Contact Us

TEL: +86-020-82497630
Mob: +8613694265790
Address: 1F,2F Building 8 Yujing Industry Zone, Dalingshan Road, Tianhe District, Guangzhou, Guangdong, China

Home > Knowledge > Content
LLNL use machine learning to prevent metal parts 3D printing defects in real time
Sep 20, 2018

California's Lawrence livermore national laboratory (LLNL) of engineers and scientists developed a convolutional neural network (CNN), which is a popular algorithm is mainly used for processing images and video, is used to predict the defect of 3D printing parts, and detect whether there is a build in milliseconds will be satisfactory quality.

"This is a revolutionary way to see through video tag data, or even better frame by frame marker," chief LLNL researcher Brian Giera said."The advantage is that you can print out parts of the video collection, and the final conclusion when printing.A lot of people can collect the data, but they don't know how to deal with it, the work is a step in this direction."

Usually, Giera explained that after the build sensor analysis is expensive, and parts quality can only be determined after a long time.To take several days to weeks to print parts, CNN can prove that helps to understand the printing process, faster to understand the quality of the parts, and real-time correction or adjust the build when necessary.

LLNL researchers use about 2000 molten laser track video clips in different conditions (e.g., speed or power) neural network is developed.They used to generate 3D height map tool scanning parts surface, the algorithm USES this information to analyze the various components of a video frame (each region is called the convolution).Giera explained that this process is very difficult and time consuming for the human beings.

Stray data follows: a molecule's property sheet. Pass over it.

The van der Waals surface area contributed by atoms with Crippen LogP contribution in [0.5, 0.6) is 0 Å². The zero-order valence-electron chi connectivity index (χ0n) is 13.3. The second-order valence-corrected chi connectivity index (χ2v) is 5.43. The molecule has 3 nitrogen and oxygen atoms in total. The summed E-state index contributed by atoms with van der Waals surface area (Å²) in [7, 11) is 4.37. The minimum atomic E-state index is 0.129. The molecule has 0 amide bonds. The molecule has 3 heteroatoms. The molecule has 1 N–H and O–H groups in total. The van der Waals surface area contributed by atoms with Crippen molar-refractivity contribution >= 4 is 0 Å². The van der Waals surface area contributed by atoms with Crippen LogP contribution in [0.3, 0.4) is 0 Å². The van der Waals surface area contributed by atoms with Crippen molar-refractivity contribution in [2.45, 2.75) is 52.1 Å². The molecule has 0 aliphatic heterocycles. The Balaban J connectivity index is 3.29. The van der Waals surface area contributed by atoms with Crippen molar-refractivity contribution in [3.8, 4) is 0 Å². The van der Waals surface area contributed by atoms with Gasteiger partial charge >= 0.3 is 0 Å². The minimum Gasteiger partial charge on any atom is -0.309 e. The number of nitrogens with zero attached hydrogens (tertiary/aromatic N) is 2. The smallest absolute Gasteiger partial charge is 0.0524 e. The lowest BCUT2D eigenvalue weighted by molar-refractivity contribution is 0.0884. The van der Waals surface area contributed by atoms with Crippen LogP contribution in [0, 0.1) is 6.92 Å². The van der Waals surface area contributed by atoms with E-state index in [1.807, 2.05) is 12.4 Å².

Students at the university of California, Berkeley, and researchers at LLNL Bodi Yuan developed can automatically mark each build a height map algorithm, and use the same model to predict the width of the orbit, orbit is destroyed and the width of the standard deviation.Using these algorithms, the researchers were able to shoot video of the ongoing build, and to determine whether the parts showed acceptable quality.As a result, the neural network to test for a continuous parts accuracy of 93%.

Is critical to the success of the "we can learn many useful in the process of training (CNN) video function," yuan said, "we only need to provide a large amount of data to train it, and make sure that it was good at it."

LLNL researchers have spent years collecting laser fusion metal powder bed in the process of 3D printing all kinds of real-time data, including video, optical tomography and acoustic sensors.

"In any case, we are gathering video, so we only join points," said Giera."Just like the human brain using vision and other senses to navigate the world of machine learning algorithm can use all the sensor data to navigate 3D printing process."

Giera said, neural network theory can be used for other 3D printing system.Other researchers should be able to follow the same formula to create components under different conditions, collecting video and using a height map scanning them with standard machine learning techniques to generate the tags used video set.

Giera said, still need to do some work to test parts within the gap, these gaps cannot predict through a height map scanning, but can use the in situ X-ray photographic measurement.

The researchers will also seek to create algorithm, by combining a variety of perception mode except images and video.

"Now, any type of detection is considered a big victory.If we are able to repair it immediately, it's a bigger goal, "said Giera."Given that we are in the collection of machine learning algorithm is designed to deal with large amounts of data, machine learning will be created correctly parts for the first time to play a central role."

The project funded by the laboratory to guide the research and development plan.

Previous: 3D printing of trachea splint recoverable 7-month-old babys breath

Next: The lockheed Martin team develop and deakin university cooperation FORTIS exoskeleton